The second community event took place on May 18 and 19, 2018. Building upon the first event's recommendations, this event honed in on Itasca County's energy future. This two-day Itasca County Energy Dialogue engaged a group of 18 community members selected to represent the demographics of Itasca County. 13 participants were randomly selected from a pool of Itasca County residents to reflect the demographic makeup of the county in terms of age, gender, education, political affiliation, and more. 5 participants were chosen to represent public officials and others involved in Itasca County energy issues. Over the two days, participants studied the energy system in detail, assessed criteria for evaluating the energy system, identified challenges and opportunities related to the energy system in Itasca County, and created action plans to help address challenges and realize opportunities.

Our continued engagement in Itasca County will focus on partnerships built throughout this process, and furthering community-identified needs. 

Winona County Dialogue

In March 2016, Winona County community members came together on the Winona State University campus for a three-day deliberative forum to study and discuss changes in the area’s climate and weather. Participants in the Dialogue developed a community-based response outlining concerns, opportunities and actions to address challenges the community faces. The Winona Climate Dialogue featured a Citizen's Jury of 18 randomly selected but demographically balanced individuals from the county. Participants had access to resources and experts to produce their own independent recommendations that respond to Winona County’s needs, priorities, values and ambitions.

In conjunction with the 2016 Dialogue, students at Winona Senior High School participated in a student Dialogue in February 2016 before the community Dialogue took place. Students heard from local experts and discussed their own priorities and concerns around climate and weather issues.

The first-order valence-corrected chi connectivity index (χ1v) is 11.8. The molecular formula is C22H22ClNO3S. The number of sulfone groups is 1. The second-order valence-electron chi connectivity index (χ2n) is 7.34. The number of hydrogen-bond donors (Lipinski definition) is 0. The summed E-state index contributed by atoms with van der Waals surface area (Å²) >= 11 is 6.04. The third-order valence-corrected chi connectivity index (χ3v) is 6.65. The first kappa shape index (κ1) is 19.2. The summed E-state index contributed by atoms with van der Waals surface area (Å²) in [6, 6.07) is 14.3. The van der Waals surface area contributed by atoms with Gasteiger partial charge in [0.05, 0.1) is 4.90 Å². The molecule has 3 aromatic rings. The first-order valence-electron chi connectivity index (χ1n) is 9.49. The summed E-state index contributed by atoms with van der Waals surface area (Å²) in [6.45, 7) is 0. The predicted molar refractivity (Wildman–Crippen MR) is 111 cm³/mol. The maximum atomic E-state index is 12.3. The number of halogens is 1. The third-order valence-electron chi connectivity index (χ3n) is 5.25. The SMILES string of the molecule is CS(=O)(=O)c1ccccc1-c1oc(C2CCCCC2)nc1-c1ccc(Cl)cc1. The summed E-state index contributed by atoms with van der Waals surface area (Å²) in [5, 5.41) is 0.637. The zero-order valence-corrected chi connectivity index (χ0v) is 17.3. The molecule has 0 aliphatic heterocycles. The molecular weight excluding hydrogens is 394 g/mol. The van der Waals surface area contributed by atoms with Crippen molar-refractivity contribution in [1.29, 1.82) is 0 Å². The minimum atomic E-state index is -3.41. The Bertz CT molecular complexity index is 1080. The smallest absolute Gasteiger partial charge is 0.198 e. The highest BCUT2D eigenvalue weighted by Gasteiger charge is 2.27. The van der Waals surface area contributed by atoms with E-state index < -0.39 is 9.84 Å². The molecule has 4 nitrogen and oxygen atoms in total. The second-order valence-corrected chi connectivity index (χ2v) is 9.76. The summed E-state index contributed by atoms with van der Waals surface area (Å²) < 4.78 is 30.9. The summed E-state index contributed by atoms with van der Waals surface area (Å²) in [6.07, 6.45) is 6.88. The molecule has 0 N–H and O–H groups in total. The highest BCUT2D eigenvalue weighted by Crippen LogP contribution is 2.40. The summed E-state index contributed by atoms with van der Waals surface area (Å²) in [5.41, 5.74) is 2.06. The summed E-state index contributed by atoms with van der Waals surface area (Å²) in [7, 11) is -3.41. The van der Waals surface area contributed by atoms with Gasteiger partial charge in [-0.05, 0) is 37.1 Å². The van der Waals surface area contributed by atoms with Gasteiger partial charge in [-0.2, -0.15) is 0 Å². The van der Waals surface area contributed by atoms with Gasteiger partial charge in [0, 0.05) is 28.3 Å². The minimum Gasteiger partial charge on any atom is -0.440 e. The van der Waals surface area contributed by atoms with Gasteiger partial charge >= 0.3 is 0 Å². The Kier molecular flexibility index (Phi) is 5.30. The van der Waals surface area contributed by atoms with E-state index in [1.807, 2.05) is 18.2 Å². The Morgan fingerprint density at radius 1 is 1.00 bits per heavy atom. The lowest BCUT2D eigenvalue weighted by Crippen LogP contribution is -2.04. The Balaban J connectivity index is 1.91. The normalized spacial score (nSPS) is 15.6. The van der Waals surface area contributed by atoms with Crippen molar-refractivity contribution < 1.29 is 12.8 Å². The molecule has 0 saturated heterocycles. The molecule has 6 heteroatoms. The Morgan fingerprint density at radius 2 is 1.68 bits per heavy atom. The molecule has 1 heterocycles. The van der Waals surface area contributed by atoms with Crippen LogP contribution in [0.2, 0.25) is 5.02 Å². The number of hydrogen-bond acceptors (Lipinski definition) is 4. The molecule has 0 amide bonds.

The second community event convened on June 22 and 23, 2018. Building upon the first event's recommendations, this event honed in on Winona County's energy future. This two-day Climate Dialogue engaged a group of 21 community members selected to represent the demographics of Winona County. 14 participants were randomly selected from a pool of Winona County residents to reflect the demographic makeup of the county in terms of age, gender, education, political affiliation, and more. 7 participants were chosen to represent public officials and others involved in Winona County energy issues. Over the two days, participants studied the energy system in detail, assessed criteria for evaluating the energy system, identified challenges and opportunities related to the energy system in Winona County, and created action plans to help address challenges and realize opportunities. 

Our continued engagement in Winona County will focus on partnerships built throughout this process, and furthering community-identified needs. 

Rural Climate Dialogues Winona High School
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Collaborating for the Community: Winona Climate Dialogue Convenes
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State Convening

On Thursday, September 8 and Friday, September 9, 2016, IATP and the Jefferson Center hosted a State Convening of participants from the three Rural Climate Dialogues to guide policy and on-the-ground actions that are needed to effectively address climate change and its impacts in Minnesota, the region, and the nation.

This gathering was the culmination of the first phase of local Rural Climate Dialogues IATP and the Jefferson Center (together with local partners) held around the state from 2014 - 2016. It brought together community leaders from Stevens County, Itasca County, and Winona County who already participated in deep climate education and discussions in their communities to discuss statewide rural Minnesota climate change adaptation and mitigation issues, and to identify priorities for policy and action for Minnesota to pursue.  

Rural Climate Dialogues Shana
Rural Climate Dialogues Shana
Shona Snater Rural Climate Dialgoues
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Troy Goodnough
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Eric Barnard
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Caleb Tomilla
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Jon Geleneau
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Katherine Sublett
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Melissa Weidendorf